“Fortunately, I was able to get home within 12 hours, and fortunately Alex came out fine.” (The now-grown Alex has two siblings, John and Charlotte. All three have thriving lives and careers, and all live fairly close to Smith and his wife of nearly 40 years, Madeleine.)

Smith’s next Olympic assignment was in 1976, at Montreal. “That was probably one of my least-favorite Games,” Smith revealed, “because after the tragedy at Munich, security was unbelievably tight. But it was not handled well; they were making it up as they went along. For example, one of our top equestrians, Richard Meade, was out on a training run and he was stopped by an armed policeman who questioned him for about 15 minutes, convinced that Richard was a crook and thus running away from something. Finally, he let Richard go, but he ordered him to walk, not run.

“There were some funny things that year too,” Smith added. “When the British team learned that Prince Philip—who was then president of the Fédération Equestre Internationale—was going to be visiting, they sprayed all the grass around the stables to make it greener. But they soon discovered that the stuff they sprayed on it was poisonous to horses! So they had to post notices everywhere warning people not to graze their horses on the grass.”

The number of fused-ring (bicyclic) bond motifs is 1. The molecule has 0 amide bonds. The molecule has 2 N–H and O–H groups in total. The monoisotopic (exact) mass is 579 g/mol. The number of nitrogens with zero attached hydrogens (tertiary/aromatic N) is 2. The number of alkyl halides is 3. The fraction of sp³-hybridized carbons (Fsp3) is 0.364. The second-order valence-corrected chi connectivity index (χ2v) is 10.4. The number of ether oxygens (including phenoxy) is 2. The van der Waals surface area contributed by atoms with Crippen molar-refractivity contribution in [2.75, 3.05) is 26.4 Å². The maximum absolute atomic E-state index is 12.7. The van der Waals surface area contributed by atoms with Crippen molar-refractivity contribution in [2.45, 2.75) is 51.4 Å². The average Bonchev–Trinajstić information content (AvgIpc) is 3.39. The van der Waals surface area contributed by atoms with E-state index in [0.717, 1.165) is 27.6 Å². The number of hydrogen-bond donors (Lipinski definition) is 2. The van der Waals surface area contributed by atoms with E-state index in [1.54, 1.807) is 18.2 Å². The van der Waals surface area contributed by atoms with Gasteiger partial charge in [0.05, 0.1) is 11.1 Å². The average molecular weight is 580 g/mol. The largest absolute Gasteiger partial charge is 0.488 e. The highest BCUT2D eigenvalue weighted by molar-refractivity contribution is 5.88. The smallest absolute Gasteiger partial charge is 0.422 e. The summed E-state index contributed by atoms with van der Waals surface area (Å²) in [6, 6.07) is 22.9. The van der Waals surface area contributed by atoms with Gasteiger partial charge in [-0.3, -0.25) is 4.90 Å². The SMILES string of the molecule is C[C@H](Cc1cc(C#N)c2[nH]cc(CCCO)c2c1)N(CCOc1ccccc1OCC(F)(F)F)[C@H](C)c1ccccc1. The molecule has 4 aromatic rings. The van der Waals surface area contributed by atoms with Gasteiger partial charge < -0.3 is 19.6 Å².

Journalism BC (Before Computers)

The Montreal Olympics pre-dated the impending “Electronic Age.” As such, it was one of the last Games that posed a challenge in the area of communications, specifically, a reporter’s ability to deliver his stories to editors in a timely fashion.

“Back then,” said Smith, “and of course when I started covering equestrian sports, everything was done by telephone. There were no cell phones, no computers, not even fax machines, at least in the earlier years. You could end up waiting for hours and hours to put in a telephone call from wherever you were, to London, and vice-versa. And even then you’d have to allow at least 30 minutes to verbally dictate the story to someone at the other end, once you got through.

“At one particular Olympics,” Smith continued, “though I don’t remember which one, I’d been waiting about three hours for my call to London to come through so I could dictate my story before deadline. When I got through to the Telegraph switchboard, I said: ‘Alan Smith here,’ and before I could say more, the operator said: ‘I’m sorry, but Alan Smith is off on assignment.’ And then she hung up! So I had to start the waiting process all over again.”